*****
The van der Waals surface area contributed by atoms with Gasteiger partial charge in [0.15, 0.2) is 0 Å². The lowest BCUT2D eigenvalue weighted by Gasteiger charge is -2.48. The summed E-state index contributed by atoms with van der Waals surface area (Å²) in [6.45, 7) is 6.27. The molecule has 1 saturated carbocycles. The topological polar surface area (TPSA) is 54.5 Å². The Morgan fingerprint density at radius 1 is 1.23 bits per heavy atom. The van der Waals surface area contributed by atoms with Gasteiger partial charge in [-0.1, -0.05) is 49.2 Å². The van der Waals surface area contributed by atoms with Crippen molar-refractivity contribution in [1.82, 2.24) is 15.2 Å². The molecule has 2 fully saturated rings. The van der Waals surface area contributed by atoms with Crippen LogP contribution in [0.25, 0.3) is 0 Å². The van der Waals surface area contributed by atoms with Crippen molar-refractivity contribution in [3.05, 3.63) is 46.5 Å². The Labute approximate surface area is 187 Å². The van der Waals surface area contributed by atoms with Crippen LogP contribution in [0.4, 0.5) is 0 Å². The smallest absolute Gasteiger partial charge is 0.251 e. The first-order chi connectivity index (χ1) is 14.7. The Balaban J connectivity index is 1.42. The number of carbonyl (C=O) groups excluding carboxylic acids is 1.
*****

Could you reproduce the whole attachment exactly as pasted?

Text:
The van der Waals surface area contributed by atoms with Gasteiger partial charge in [0.15, 0.2) is 0 Å². The lowest BCUT2D eigenvalue weighted by Gasteiger charge is -2.48. The summed E-state index contributed by atoms with van der Waals surface area (Å²) in [6.45, 7) is 6.27. The molecule has 1 saturated carbocycles. The topological polar surface area (TPSA) is 54.5 Å². The Morgan fingerprint density at radius 1 is 1.23 bits per heavy atom. The van der Waals surface area contributed by atoms with Gasteiger partial charge in [-0.1, -0.05) is 49.2 Å². The van der Waals surface area contributed by atoms with Crippen molar-refractivity contribution in [1.82, 2.24) is 15.2 Å². The molecule has 2 fully saturated rings. The van der Waals surface area contributed by atoms with Crippen LogP contribution in [0.25, 0.3) is 0 Å². The van der Waals surface area contributed by atoms with Crippen molar-refractivity contribution in [3.05, 3.63) is 46.5 Å². The Labute approximate surface area is 187 Å². The van der Waals surface area contributed by atoms with Crippen LogP contribution in [0.4, 0.5) is 0 Å². The smallest absolute Gasteiger partial charge is 0.251 e. The first-order chi connectivity index (χ1) is 14.7. The Balaban J connectivity index is 1.42. The number of carbonyl (C=O) groups excluding carboxylic acids is 1.